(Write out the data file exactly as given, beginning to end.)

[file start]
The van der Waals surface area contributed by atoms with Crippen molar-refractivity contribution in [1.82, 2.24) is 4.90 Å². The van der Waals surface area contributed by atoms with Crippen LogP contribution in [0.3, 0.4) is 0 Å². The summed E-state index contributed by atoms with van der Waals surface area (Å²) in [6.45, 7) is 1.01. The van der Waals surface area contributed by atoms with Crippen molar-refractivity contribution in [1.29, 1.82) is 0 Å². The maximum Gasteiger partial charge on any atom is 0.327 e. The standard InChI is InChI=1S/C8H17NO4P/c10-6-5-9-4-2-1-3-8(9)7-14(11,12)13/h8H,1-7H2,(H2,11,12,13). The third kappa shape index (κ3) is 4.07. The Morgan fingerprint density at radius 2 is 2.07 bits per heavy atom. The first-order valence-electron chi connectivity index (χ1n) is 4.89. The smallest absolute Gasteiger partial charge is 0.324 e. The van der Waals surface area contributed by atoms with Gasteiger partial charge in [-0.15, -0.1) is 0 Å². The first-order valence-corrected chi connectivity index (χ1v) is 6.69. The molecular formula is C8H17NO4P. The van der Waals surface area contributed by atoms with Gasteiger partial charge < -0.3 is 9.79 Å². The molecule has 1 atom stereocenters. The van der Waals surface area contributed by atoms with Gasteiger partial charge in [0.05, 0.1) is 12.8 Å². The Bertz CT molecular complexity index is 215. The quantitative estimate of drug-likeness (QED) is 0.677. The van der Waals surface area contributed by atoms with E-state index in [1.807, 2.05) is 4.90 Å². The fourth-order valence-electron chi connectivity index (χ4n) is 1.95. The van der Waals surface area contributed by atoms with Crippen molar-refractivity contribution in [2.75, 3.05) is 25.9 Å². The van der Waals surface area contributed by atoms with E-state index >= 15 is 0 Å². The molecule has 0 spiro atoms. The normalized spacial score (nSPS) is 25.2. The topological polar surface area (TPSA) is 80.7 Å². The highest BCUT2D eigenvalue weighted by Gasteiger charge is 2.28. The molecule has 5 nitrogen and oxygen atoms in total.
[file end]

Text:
The van der Waals surface area contributed by atoms with Crippen molar-refractivity contribution in [1.82, 2.24) is 4.90 Å². The van der Waals surface area contributed by atoms with Crippen LogP contribution in [0.3, 0.4) is 0 Å². The summed E-state index contributed by atoms with van der Waals surface area (Å²) in [6.45, 7) is 1.01. The van der Waals surface area contributed by atoms with Crippen molar-refractivity contribution in [1.29, 1.82) is 0 Å². The maximum Gasteiger partial charge on any atom is 0.327 e. The standard InChI is InChI=1S/C8H17NO4P/c10-6-5-9-4-2-1-3-8(9)7-14(11,12)13/h8H,1-7H2,(H2,11,12,13). The third kappa shape index (κ3) is 4.07. The Morgan fingerprint density at radius 2 is 2.07 bits per heavy atom. The first-order valence-electron chi connectivity index (χ1n) is 4.89. The smallest absolute Gasteiger partial charge is 0.324 e. The van der Waals surface area contributed by atoms with Gasteiger partial charge in [-0.15, -0.1) is 0 Å². The first-order valence-corrected chi connectivity index (χ1v) is 6.69. The molecular formula is C8H17NO4P. The van der Waals surface area contributed by atoms with Gasteiger partial charge < -0.3 is 9.79 Å². The molecule has 1 atom stereocenters. The van der Waals surface area contributed by atoms with Gasteiger partial charge in [0.05, 0.1) is 12.8 Å². The Bertz CT molecular complexity index is 215. The quantitative estimate of drug-likeness (QED) is 0.677. The van der Waals surface area contributed by atoms with E-state index in [1.807, 2.05) is 4.90 Å². The fourth-order valence-electron chi connectivity index (χ4n) is 1.95. The van der Waals surface area contributed by atoms with Crippen molar-refractivity contribution in [2.75, 3.05) is 25.9 Å². The van der Waals surface area contributed by atoms with E-state index >= 15 is 0 Å². The molecule has 0 spiro atoms. The normalized spacial score (nSPS) is 25.2. The topological polar surface area (TPSA) is 80.7 Å². The highest BCUT2D eigenvalue weighted by Gasteiger charge is 2.28. The molecule has 5 nitrogen and oxygen atoms in total.